Time management is the key of success of every successful persona and company. Some people manage to get the work done even after the time esteem. But what if the work in complete or incomplete state goes public prior to the time delivery? That’s certainly a disaster.
In the 1960s Japan already had a car to bear comparisons with the world-beating Porsche 911, only surrounded by cheap and cheerful Datsun Cherries no one in Europe was prepared to believe it.
Similarly more than a hundred years ago Ferdinand Porsche designed and built what today we would call a petrol-electric hybrid – although with fuel costing just pennies a gallon back then the average motorist could probably not see the point.
The sad truth is that some of the best technology has arrived on the scene long before most of us were ready for it, and the cars have failed to sell as a result. Sometimes it seems not to matter that much: Toyota has done OK even though hardly anyone bought its 2000GT, and after a bit of a false start in the 1990s Infiniti is now well into its stride.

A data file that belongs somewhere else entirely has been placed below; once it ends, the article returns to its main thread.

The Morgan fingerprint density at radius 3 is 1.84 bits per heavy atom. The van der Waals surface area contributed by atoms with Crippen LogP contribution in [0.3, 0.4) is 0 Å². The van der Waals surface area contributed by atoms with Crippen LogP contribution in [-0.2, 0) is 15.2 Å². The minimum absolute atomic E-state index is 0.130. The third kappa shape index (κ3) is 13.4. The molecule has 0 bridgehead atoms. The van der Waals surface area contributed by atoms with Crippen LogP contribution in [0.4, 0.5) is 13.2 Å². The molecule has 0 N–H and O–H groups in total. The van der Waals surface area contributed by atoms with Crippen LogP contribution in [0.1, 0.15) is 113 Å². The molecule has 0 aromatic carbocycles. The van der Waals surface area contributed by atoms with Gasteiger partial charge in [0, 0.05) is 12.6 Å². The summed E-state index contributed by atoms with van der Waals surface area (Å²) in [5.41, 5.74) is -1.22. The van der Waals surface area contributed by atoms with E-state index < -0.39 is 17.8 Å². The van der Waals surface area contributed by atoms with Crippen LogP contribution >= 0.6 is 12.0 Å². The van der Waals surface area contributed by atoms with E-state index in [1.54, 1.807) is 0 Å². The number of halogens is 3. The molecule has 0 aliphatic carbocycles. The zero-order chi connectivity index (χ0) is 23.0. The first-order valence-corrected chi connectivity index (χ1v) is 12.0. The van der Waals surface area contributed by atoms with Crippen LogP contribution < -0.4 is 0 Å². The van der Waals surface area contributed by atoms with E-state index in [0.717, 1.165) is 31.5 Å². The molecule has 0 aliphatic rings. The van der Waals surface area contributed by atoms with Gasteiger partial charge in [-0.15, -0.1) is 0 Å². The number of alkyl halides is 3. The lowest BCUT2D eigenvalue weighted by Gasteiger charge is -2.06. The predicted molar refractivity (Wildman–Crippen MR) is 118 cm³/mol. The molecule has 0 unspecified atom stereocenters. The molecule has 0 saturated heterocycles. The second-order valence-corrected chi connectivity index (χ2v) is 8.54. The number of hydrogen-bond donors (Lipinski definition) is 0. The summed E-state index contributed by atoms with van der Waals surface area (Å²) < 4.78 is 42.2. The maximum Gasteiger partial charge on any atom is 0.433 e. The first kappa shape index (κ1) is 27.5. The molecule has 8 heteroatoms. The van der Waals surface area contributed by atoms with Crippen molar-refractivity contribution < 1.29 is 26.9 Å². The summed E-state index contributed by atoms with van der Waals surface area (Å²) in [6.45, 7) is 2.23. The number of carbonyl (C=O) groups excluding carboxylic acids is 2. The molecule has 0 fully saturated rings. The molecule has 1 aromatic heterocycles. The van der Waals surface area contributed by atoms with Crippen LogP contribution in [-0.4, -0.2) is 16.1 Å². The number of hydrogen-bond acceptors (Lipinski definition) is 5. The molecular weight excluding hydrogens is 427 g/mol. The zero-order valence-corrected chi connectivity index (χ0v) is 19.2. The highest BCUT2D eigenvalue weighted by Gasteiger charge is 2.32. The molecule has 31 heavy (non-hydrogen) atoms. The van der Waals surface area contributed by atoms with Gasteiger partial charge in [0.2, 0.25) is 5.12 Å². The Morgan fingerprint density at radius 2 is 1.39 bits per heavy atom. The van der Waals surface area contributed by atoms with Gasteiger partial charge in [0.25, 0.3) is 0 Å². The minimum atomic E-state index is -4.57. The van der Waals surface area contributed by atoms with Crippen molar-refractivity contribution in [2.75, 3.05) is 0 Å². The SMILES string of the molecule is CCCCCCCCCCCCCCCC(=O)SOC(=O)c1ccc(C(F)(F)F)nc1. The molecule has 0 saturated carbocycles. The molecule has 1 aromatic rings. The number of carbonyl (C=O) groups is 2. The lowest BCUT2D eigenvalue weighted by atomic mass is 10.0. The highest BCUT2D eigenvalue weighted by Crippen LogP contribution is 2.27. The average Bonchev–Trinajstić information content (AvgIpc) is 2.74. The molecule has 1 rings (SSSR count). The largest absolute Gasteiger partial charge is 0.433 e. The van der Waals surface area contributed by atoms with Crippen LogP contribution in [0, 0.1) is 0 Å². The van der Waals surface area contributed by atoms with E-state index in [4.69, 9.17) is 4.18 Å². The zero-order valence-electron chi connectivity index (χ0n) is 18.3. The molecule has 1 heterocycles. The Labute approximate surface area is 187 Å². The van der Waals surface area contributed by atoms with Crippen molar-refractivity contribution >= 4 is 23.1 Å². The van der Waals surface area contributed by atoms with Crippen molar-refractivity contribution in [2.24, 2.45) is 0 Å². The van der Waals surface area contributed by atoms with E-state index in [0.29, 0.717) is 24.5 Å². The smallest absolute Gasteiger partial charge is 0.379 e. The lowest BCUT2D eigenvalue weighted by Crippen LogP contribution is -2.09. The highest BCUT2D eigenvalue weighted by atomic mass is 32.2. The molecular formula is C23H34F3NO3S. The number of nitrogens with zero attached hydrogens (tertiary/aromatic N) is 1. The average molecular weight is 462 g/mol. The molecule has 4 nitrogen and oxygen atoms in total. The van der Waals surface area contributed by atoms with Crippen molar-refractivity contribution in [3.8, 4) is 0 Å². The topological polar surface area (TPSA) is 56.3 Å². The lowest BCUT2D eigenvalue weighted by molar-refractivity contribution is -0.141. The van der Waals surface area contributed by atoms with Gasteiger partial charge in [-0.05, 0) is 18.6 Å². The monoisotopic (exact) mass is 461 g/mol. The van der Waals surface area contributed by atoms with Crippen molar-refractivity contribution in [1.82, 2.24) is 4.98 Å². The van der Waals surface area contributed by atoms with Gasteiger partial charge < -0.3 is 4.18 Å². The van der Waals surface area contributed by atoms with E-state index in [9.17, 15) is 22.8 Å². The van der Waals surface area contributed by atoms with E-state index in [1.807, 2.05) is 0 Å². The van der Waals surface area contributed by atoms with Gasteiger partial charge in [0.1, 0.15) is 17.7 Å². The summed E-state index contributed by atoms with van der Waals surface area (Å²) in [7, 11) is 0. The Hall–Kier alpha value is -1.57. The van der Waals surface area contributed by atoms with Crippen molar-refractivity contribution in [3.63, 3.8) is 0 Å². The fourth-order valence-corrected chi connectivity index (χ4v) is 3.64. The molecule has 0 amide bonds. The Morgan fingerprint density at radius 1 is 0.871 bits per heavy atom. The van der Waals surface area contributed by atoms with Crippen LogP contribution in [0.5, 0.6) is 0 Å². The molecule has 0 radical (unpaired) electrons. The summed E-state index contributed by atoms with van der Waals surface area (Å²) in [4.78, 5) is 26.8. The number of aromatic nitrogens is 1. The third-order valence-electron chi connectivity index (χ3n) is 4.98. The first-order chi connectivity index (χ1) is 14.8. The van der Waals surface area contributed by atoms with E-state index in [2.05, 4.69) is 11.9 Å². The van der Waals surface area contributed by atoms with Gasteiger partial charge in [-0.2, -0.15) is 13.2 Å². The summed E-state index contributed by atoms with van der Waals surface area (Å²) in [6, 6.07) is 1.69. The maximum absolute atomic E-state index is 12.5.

At other times though these failures can inflict a fatal wound. Tucker, NSU and Lohner are long gone not because their innovations were no good, but because they were underappreciated at the time.
10- 1899 Lohner Porsche Mixte Hybrid
The world’s first hybrid used electric motors mounted in each wheel. Powered by a combination of batteries and a small generator, the car was good for a heady 37mph and when its creator quit the company his boss said of young Ferdinand Porsche “you will hear of him again”.
9- 1948 Tucker Torpedo
With integrated crash protection, all-independent suspension and a drag coefficient to equal Toyota’s Prius, Preston Tucker’s dream car was way ahead of America’s Big Three. Tucker was financially naïve, however, and paid the price. He was soon out of business with just 51 cars built, 49 of which have survived.